Finally, we are returned to the Visitor Centre to sample some of Glen Moray's whiskies. The brief tasting notes for these are below. The Visitor Centre has a gift shop selling all styles of Glen Moray merchandise and a cafe serving refreshments. This tour is excellent and would be perfect for beginners, as the whole whisky making process is explained from start to finish in a clear, interactive and concise way. The distillery feels intimate and welcoming. Our guide Emma was friendly, informative and attentive, both during the tour and the whisky tasting afterwards.
Glen Moray Classic - This whisky is popular in the UK, USA and Europe and is roughly eight years old. It has a pale lemon colour and a fresh, vibrant nose that has elements of sweet vanilla, cereal grains and dried grasses. On the palate, this is light, crisp and refreshing with some butterscotch and a citrus zing (imagine lemon zest) added to the elements of the nose. The finish is short, sweet and enjoyable. This would be ideal as an aperitif or on a hot day.
Glen Moray 12 years old - This is richer, sweeter and more rounded than the Classic. There is a cereal maltiness on the nose that is joined by vanilla and toffee notes. On the palate, it feels richer and more viscous with a warm spiciness (think of ginger) and a juicy fruitiness combining with the elements from the nose. The finish is of medium length with the toffee and cereals particularly prominent. A good, easy going and balanced dram.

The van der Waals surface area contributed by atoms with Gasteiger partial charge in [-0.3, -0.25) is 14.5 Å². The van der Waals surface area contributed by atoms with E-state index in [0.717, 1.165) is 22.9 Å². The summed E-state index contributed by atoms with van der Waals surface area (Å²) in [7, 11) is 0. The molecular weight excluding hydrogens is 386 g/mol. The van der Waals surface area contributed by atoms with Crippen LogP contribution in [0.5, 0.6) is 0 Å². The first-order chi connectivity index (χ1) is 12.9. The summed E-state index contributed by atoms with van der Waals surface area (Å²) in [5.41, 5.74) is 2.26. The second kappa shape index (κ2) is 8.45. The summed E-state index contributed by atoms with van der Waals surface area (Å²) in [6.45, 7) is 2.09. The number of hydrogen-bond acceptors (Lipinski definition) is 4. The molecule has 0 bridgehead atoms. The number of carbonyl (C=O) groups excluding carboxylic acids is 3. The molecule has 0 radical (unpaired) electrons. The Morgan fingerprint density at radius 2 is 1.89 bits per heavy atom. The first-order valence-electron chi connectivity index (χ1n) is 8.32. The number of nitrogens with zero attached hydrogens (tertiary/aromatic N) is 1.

Glen Moray 16 years old - Unlike the Classic and 12 years old, this has a small part of sherry cask maturation in addition to the bourbon. The colour is a golden amber and the nose is hotter, drier and spicier than the 12 years old. On the palate, this is sweet with lots of cereal grain, toffee and caramel. The spiciness from the nose is present (think of cinnamon and nutmeg), as is some dried fruit and a hint of something darker and bitter (imagine dark chocolate). The finish is long and enjoyable with just a whiff of peat smoke coming through.
Glen Moray 8 years old Red Wine Cask - This bottling was released for WhiskyLive in Glasgow in September 2009 and is from a single French red wine cask. It is bottled at 59.7% ABV and only 270 bottles are available. The colour is amber with a reddish tinge and the nose is full of red fruit, demerara sugar and spice (think of nutmeg and clove). These are replicated on the palate which is rich, sweet and viscous. A bitter rich element comes through that is reminiscent of coffee beans or chocolate. A long, fruity finish rounds off a very good dram.
Entry - £3 per person/ Tour duration - 1 hour 15 mins/ No. of drams - 4/ No. of people on tour - 2 (us! well it was 9.30am)/ Further details - www.glenmoray.com